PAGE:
Job becomes as blind as his three so-called advisors because Job began blaming God. This goes on for thirty chapters. It is just like when you have an argument that goes around the same circle over and over again, the same words, the same thoughts, the same arguments, over and over again, for thirty chapters. The three friends finally fall exhausted and another friend comes on the scene.
Elihu is his name. Elihu is tired of it all. In chapter 32, Elihu says, “I cannot control my anger any longer because Job is justifying himself and blaming God.” Elihu was also angry at Job’s three friends. … Elihu was the youngest and he finally began to speak, “God teaches human being through suffering and uses distress to open their eyes to God.” All along, Job had been saying, “Let me see you, God. I want to see you face to face.” Elihu said, “God uses suffering and distress to finally open our eyes to God.”
Elihu finishes his speech and there is a pause. There is a long pause and then there is a whirlwind, and God speaks out of the whirlwind and says (chapter 38), “Who are you to question my wisdom, Job? With your ignorant and empty words. Stand up like a man like a man Job, and answer the questions that I ask you. Where were you, Job, when I made the world? Where were you when I created the days and the nights and laid the foundations of the earth? Where were you when I made the leviathan and sea monsters? Where were you Job when I created all the world, you Job who think you know so much about me? Who are you to say that I am the cause of evil in your life? Who are you to blame me? Job, you know so little. Are you, Job, trying to tell me that I the Lord God am unjust? Are you saying that I am unfair because you have suffered in this world?”
Finally, Job falls to his knees and says in chapter 42, “Lord God, I know that you are all powerful. I am so very ignorant. I have talked about things I did not really understand.” This is the key line in the whole book, “In the past, I knew only what others have told me but now I have seen you with my own eyes and I am ashamed of what I have said and done.” In my suffering, I have seen you with my own eyes. Job falls to his knees in repentance.
After God had finished speaking, he told Job’s three friends to go and give sacrifices and ask repentance for giving Job such bad advice. Shortly after, Job’s brothers and sisters gathered around him and they had pity on him. What Job’s friends never had was pity. His friends gave advice; they did not have pity. Some people are good at giving advice but not good and giving compassion and pity.
The book of Job concludes positively, with Job receiving children and grandchildren and living to a very old, old age.
Mount Job is in a different mountain range that the other Biblical mountains. That is, Mount Moses, Mount Samuel, Mount David, Mount Solomon, and all the mountains of the prophets say a similar message: if you obey God and his commandments, you will be blessed. If you don’t, you will experience God’s curse and punishment. That is true. BUT, that is not all the truth. When the Old Testament authors reached the erroneous conclusion that all of your suffering was a result of sin, that is wrong. The book of Job is a testament to us from God that says that all suffering is not a result of sin.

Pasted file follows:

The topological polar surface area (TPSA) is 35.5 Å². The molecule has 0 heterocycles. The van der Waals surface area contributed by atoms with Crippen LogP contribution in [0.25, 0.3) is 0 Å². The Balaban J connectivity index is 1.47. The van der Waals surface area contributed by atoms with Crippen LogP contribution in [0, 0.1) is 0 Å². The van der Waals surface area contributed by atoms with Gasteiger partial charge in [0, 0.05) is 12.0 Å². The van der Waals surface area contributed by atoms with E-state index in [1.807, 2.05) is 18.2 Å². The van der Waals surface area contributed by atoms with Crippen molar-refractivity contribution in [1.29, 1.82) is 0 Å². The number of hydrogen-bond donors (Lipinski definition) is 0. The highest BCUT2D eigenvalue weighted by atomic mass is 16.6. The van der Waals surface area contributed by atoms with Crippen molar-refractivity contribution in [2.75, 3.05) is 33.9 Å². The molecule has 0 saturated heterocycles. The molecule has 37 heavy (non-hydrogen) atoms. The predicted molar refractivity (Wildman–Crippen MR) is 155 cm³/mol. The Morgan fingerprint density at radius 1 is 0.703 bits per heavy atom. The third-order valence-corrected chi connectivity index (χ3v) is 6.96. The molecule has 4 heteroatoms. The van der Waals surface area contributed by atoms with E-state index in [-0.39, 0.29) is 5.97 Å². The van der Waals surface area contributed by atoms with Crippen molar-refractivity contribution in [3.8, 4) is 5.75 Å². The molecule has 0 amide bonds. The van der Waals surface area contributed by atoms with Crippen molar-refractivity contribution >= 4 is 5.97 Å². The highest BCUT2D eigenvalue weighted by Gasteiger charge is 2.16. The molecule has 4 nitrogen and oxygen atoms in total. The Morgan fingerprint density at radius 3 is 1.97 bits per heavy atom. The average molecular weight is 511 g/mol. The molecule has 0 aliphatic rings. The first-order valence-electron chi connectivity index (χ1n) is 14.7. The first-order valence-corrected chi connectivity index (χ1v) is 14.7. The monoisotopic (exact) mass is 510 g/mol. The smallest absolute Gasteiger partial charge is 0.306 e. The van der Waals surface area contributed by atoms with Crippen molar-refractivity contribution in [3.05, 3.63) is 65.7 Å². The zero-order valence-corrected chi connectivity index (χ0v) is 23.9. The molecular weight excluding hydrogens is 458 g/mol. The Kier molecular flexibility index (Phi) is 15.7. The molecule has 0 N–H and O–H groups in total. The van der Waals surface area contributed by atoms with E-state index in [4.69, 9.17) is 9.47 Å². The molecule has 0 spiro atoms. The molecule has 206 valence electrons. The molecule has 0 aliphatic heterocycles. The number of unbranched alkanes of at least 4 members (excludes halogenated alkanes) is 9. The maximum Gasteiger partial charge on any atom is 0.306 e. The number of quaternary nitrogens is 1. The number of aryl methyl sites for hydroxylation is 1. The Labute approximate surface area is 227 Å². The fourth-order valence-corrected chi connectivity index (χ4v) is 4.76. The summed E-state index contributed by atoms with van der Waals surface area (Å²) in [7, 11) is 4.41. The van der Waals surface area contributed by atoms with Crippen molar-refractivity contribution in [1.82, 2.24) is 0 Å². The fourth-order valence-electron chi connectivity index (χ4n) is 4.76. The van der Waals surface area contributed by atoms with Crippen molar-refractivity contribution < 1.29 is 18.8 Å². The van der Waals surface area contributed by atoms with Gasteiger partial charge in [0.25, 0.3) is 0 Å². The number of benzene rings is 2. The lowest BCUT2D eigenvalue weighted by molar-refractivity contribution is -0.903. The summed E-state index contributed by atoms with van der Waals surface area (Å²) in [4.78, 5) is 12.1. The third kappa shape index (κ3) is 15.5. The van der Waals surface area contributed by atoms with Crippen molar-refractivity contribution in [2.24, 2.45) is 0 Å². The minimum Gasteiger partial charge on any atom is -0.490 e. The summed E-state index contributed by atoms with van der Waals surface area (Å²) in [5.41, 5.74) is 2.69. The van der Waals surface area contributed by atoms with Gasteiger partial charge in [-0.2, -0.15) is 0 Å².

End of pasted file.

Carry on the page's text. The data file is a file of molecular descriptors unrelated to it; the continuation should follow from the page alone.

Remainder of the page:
Then we move into the New Testament, and in the New Testament, you find that there is a fundamental difference towards suffering from vast majority of books of the Old Testament. You hear the words, “God did not spare his Son from the cross, but God chose the way of the cross and the way of suffering in order to save the world.” When you get to the New Testament, you find a whole new attitude towards suffering. If God did not spare his son, Jesus, from the cross, why should God protect you or me from the cross? God used suffering to save the world. It is part of the grand mystery that none of us understand.
The Apostle Paul wrote” “Suffering produces endurance and endurance produces character and character produces hope and hope will not disappoint us.” Paul invites us to learn the wisdom of the cross, the wisdom of the crucified Christ, the wisdom and benefits of suffering.
In the Old Testament and the background of the New Testament, when someone had leprosy, blindness or lameness, you avoided them because they were being punished by God. But in the New Testament, when somebody is suffering, you go to the place of suffering. Where people are being crucified the most, you go the most. Where suffering is, there is God in the midst of those people.
The primary symbol of the Christian faith is the cross, the way of the cross, the way of suffering to save the world.
Mountains. How I love mountains, especially the Cascade Ranger with Mount Baker in the north, then Mount Rainier, Mount Adams, Mount Hood, Mount Jefferson, Mount Shasta. Those mountains are gorgeous. How I love to spend time on those mountain tops and experience their particular beauty. But my eyes also turn West and there is another mountain range, the Olympics, and there is Mount Olympus standing tall. Just as the Olympic Mountains are different than the Cascade Mountains, so also is Mount Job is different than Mount Moses, Samuel, David, Solomon and the prophets. We learn much about God when we spend time and hike on Mount Job. Amen.
CHILDREN’S SERMON: Discuss with the children different kinds of pain and suffering. There is a pain that comes from disobedience. The children disobey and they are disciplined; that is, they may get spanked, sent to their room or denied a pleasure such as watching television. But there is pain that come from life itself such as the death of a grandparent or parent or brother and sister. That is different than the pain of disobedience. When the death of a grandma or grandpa happens, people are very sad. Through the years, I have discovered that children are the very best comforters of mothers and fathers during the death of grandparents.
Back to Top